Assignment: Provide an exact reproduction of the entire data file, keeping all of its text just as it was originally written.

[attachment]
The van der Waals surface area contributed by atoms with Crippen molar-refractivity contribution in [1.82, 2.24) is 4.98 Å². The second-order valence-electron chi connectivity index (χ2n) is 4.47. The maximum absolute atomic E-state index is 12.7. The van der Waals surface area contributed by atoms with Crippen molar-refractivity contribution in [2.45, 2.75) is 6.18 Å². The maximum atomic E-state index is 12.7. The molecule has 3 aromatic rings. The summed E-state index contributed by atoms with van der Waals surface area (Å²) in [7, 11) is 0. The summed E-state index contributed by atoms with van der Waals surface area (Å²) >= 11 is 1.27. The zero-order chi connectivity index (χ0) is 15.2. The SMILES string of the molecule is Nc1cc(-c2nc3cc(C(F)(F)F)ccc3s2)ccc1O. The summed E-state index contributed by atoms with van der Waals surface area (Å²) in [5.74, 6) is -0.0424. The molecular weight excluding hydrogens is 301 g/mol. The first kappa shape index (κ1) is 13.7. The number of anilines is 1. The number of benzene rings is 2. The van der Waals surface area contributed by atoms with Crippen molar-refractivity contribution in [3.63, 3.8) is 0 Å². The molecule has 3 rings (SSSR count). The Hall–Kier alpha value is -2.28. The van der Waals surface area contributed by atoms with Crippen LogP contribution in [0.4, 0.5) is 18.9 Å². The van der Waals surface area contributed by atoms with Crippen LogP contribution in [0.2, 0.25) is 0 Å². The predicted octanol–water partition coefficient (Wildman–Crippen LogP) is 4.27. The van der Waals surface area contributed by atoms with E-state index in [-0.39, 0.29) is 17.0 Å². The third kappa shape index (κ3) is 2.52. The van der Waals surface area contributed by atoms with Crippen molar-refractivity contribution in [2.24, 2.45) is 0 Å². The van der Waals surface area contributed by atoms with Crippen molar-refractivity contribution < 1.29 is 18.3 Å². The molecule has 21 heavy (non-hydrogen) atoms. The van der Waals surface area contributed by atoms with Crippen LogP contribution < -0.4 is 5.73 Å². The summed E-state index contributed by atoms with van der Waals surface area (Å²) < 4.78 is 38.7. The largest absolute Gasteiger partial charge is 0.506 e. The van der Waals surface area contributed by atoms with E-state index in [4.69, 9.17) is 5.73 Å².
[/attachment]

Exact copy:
The van der Waals surface area contributed by atoms with Crippen molar-refractivity contribution in [1.82, 2.24) is 4.98 Å². The second-order valence-electron chi connectivity index (χ2n) is 4.47. The maximum absolute atomic E-state index is 12.7. The van der Waals surface area contributed by atoms with Crippen molar-refractivity contribution in [2.45, 2.75) is 6.18 Å². The maximum atomic E-state index is 12.7. The molecule has 3 aromatic rings. The summed E-state index contributed by atoms with van der Waals surface area (Å²) in [7, 11) is 0. The summed E-state index contributed by atoms with van der Waals surface area (Å²) >= 11 is 1.27. The zero-order chi connectivity index (χ0) is 15.2. The SMILES string of the molecule is Nc1cc(-c2nc3cc(C(F)(F)F)ccc3s2)ccc1O. The summed E-state index contributed by atoms with van der Waals surface area (Å²) in [5.74, 6) is -0.0424. The molecular weight excluding hydrogens is 301 g/mol. The first kappa shape index (κ1) is 13.7. The number of anilines is 1. The number of benzene rings is 2. The van der Waals surface area contributed by atoms with Crippen molar-refractivity contribution in [3.63, 3.8) is 0 Å². The molecule has 3 rings (SSSR count). The Hall–Kier alpha value is -2.28. The van der Waals surface area contributed by atoms with Crippen LogP contribution in [0.4, 0.5) is 18.9 Å². The van der Waals surface area contributed by atoms with Crippen LogP contribution in [0.2, 0.25) is 0 Å². The predicted octanol–water partition coefficient (Wildman–Crippen LogP) is 4.27. The van der Waals surface area contributed by atoms with E-state index in [-0.39, 0.29) is 17.0 Å². The third kappa shape index (κ3) is 2.52. The van der Waals surface area contributed by atoms with Crippen molar-refractivity contribution in [2.24, 2.45) is 0 Å². The van der Waals surface area contributed by atoms with Crippen molar-refractivity contribution < 1.29 is 18.3 Å². The molecule has 21 heavy (non-hydrogen) atoms. The van der Waals surface area contributed by atoms with Crippen LogP contribution < -0.4 is 5.73 Å². The summed E-state index contributed by atoms with van der Waals surface area (Å²) < 4.78 is 38.7. The largest absolute Gasteiger partial charge is 0.506 e. The van der Waals surface area contributed by atoms with E-state index in [4.69, 9.17) is 5.73 Å².